Reads of the Week: October 12, 2012

Let’s start with a freebie! Jeff Cobb has a slew of great ideas about lifelong learning and he practices what he preaches, so it’s not a bunch of hoo-haw. He’s offering a free Kindle version of his book, 10 Ways to Be a Better Learner – but today is the last day to download it, so chop chop!

“Lifelong learning” may sound cliché to some, but it’s a necessary mindset and practice to survive and thrive in our ever-changing world. If reading isn’t your thing (gasp!), then check out the webinar Jeff is doing today at 1pm Eastern on 10 Ways to Be a Better Learner.

Content marketing sounds so smart in theory, but how the heck do you get it done when everyone on staff is already stretched thin. John Bell has some ideas in Getting Internal Experts to Create Content.

Over at Marketing Sherpa, Courtney Eckerle is ready with more advice, seven steps, in fact, for creating and optimizing content in any size organization. With her post at your side, you will start to think, “Yeah, we can do this.”

If your organization wants to become an industry source for curated content – and frankly, why wouldn’t you? – you must check out Leo Dirr’s post: How to Consistently Out-Curate Your Competitors. It’s packed full of tactics and content sources – one of the most thorough I’ve seen.

I am such a sucker for serendipity. The more you’re open to it, the more you get. I love this post at GigaOm by Mathew Ingram about the effect social media has on his real-world serendipity. This could happen to you!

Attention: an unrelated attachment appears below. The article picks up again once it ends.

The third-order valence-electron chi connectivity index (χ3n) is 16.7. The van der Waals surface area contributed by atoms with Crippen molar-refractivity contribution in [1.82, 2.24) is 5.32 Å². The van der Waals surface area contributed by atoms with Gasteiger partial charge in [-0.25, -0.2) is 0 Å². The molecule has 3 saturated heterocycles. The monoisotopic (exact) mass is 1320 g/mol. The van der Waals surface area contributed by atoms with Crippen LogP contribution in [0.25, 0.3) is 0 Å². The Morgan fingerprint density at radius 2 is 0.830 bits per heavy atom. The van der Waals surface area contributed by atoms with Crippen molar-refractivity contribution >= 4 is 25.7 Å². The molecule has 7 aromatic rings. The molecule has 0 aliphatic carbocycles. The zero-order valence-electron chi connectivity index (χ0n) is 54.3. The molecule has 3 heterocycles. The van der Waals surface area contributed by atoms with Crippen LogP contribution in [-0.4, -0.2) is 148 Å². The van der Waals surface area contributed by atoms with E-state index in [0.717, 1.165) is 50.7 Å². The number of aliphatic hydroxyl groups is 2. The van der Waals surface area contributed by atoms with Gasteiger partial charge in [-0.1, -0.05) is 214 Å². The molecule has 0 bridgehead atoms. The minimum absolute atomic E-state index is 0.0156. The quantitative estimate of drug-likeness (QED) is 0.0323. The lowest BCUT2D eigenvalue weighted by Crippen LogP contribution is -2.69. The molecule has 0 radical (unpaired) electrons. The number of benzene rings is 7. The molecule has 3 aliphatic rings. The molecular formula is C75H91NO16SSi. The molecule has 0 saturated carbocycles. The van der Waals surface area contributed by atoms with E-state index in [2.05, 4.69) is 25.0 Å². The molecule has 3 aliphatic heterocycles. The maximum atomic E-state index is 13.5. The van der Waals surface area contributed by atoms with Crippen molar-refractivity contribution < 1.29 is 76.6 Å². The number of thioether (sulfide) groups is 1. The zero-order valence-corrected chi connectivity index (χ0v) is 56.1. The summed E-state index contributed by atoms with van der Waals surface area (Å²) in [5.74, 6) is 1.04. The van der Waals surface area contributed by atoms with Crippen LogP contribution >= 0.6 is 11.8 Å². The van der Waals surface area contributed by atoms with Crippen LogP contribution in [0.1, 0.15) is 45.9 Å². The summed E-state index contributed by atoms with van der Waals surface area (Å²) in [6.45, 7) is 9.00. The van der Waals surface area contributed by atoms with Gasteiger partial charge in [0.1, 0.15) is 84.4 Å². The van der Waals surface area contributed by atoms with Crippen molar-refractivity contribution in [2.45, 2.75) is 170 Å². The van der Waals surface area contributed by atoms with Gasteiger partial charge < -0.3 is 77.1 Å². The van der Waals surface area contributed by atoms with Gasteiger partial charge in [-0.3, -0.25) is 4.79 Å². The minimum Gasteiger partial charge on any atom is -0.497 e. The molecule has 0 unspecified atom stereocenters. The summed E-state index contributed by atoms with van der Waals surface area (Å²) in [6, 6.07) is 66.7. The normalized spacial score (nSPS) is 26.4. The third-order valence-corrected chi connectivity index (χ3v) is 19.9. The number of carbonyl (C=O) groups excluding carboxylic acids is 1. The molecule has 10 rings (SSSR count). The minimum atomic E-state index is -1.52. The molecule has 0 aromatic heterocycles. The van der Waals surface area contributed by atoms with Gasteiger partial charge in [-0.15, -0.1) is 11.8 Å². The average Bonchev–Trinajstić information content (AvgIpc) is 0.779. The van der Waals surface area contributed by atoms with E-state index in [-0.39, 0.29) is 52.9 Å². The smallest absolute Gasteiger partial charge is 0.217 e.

This book intrigues me, but I already have too many unread books: Makers: The New Industrial Revolution by Chris Anderson. Is this really the future? We’ll see. I’ve noticed lots of reviews lately for this book, but the first one I read was by Andrew Keen at Barnes & Noble. So I better not link to Amazon, huh?

If you know me, you know I’m a big fan of professional cycling, especially of the American team Garmin-Sharp founded by ex-pro cyclist Jonathan Vaughters as an alternative to the predominant doping culture of most professional teams. Many of my favorite cyclists used to dope and have ‘fessed up and cleaned up. Others, I still wonder about. Omerta in the cycling culture is strong, but beginning to crumble.

For years, there’s been suspicion about Lance Armstrong’s doping habits. But he’s used his money and prestige to paint any accusers as liars or disgruntled employees or teammates. If you want to know the truth about Lance and his team director Johan Bruyneel, you can read through the recently released USADA report, or check out the salacious bits shared by The Daily Beast.

Even better, read the book ex-doper and former Armstrong teammate Tyler Hamilton co-wrote with Daniel Coyle. I read the whole thing the weekend it came out, it’s an easy read — The Secret Race: Inside the Hidden World of the Tour de France: Doping, Cover-ups, and Winning at All Costs. That pretty much describes Lance.

I’ll leave you with some music inspired by my Coursera modern poetry class. Hat tip to Brain Picker for this one: Emily Dickinson’s poetry set to music by Israeli singer-songwriter, Efrat Ben Zur. Sort of Cocteau Twins meets Massive Attack meets Patti Smith, or something like that.

Happy Friday!

emily dickinson poetry set to music - I am Nobody

Author: deirdrereid

Deirdre is a freelance writer for companies serving the association market, who after more than 20 years in the association and restaurant industries, is enjoying the good life as a ghostblogger and content marketing writer. Away from her laptop, you can find her walking in the woods, doing yoga, going to shows, journaling, cooking, or relaxing in a comfy chair with a good book and a glass of something tasty in hand.

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